The market rally is mimicking a trend that hasn't been seen in more than two decades, according to Avalon Advisors' Bill Stone.
He highlighted the pattern on CNBC's "Trading Nation" in a chart that compares 2018-2019 sharp gains with the average rebound during post-World War II non-recessionary periods.
Stone's takeaway: It looks a lot like the dot-com boom based on 65 trading days since the December low.
"This rally is second only to that 1998 rally in terms of the strength of it," the firm's chief investment officer said Wednesday.
In a note out Monday, Stone wrote "Our analysis of rebounds following large declines since World War II puts this rebound at the high end of the typical at this point."
According to Stone, stocks typically rebound 13 percent when a drop isn't connected to a recession.
Since the December meltdown, the S&P 500 has surged more than 22 percent. The index is now just 2 percent off its all-time high of 2,940, hit last September — a level he expects will be surpassed this year.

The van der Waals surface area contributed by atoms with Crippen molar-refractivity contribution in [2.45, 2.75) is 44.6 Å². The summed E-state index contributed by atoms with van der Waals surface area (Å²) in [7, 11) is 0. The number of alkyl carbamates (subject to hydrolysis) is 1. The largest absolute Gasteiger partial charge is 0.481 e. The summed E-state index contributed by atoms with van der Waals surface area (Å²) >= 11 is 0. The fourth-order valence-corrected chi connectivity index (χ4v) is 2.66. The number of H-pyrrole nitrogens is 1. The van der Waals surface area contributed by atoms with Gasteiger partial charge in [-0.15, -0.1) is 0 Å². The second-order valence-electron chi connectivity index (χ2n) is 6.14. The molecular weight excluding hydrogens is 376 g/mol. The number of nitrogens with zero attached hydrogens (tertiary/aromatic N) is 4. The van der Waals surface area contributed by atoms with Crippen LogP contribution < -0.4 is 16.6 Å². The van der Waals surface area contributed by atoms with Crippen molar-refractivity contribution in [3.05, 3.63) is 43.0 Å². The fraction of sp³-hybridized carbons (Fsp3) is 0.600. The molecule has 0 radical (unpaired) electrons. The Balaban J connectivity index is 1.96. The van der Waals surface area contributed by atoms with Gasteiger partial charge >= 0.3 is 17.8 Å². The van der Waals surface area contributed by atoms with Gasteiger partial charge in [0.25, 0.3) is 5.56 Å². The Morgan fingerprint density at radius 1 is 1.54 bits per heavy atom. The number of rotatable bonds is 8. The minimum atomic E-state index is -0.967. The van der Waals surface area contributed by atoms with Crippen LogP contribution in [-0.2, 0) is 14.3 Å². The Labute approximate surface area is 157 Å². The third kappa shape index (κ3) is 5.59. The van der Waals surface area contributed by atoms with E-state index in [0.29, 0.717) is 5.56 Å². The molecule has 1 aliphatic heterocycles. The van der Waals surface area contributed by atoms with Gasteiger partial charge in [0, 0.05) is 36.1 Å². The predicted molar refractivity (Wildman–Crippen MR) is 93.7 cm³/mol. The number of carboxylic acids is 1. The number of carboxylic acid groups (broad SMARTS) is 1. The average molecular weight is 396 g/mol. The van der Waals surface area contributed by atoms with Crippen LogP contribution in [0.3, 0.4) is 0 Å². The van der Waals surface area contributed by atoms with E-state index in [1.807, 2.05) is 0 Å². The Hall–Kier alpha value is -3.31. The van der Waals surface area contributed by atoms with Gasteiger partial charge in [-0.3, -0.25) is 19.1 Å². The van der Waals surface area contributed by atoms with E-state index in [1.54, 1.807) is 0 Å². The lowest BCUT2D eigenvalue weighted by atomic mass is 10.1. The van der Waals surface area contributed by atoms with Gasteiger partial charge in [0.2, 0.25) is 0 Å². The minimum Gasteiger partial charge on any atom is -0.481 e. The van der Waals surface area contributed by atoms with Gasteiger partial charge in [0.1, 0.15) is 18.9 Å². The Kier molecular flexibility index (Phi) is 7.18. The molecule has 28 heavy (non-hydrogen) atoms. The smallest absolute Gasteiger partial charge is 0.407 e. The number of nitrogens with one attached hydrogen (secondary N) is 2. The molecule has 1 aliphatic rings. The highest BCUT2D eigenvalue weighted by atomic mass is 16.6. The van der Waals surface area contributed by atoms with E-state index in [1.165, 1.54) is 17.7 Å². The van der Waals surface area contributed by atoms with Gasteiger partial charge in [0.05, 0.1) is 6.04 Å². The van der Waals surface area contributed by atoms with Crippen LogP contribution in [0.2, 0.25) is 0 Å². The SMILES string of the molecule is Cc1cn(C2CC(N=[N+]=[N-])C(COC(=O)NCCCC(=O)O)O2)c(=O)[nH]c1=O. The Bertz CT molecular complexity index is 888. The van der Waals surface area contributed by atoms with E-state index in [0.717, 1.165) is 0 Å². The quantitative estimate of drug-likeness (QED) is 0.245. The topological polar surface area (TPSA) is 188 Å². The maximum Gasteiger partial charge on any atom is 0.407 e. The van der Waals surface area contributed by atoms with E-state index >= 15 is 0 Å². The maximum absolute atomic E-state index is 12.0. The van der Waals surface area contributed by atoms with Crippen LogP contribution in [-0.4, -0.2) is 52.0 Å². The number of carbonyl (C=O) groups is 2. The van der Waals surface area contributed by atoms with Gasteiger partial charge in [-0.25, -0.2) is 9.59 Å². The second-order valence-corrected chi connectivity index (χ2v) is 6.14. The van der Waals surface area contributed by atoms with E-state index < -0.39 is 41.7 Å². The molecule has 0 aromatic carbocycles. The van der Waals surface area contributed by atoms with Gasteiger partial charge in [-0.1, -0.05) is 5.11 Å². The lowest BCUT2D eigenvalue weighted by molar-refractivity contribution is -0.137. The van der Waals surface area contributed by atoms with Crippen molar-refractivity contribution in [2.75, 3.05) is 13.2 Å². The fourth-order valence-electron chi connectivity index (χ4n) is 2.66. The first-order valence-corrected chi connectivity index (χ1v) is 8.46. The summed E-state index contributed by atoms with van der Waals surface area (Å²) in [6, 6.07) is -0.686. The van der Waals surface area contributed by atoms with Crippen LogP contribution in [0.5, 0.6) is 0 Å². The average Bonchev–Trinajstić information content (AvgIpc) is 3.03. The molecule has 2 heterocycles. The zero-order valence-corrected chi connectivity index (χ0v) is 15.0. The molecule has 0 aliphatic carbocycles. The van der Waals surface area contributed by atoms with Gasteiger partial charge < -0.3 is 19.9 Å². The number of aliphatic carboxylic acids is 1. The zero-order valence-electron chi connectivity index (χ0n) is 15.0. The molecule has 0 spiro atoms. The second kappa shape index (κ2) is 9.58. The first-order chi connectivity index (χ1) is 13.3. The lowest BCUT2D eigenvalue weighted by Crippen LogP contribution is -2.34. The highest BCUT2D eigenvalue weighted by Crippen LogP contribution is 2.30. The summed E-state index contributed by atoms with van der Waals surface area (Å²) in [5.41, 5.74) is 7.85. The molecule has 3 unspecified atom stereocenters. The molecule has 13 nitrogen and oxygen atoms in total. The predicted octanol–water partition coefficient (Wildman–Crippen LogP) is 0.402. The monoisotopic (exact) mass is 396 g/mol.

Stone, whose firm has $8.5 billion in assets under management, doesn't believe the rally's power is a harbinger of an eventual dot-com bubble-like demise. He contends the underpinnings of the economy are secure, the Federal Reserve is dovish and a China trade deal will ultimately help multinational companies regain earnings momentum.
"Even if it goes back and reverts to a normal rally with no recession, you still have some decent upside left for the rest of the year," Stone said.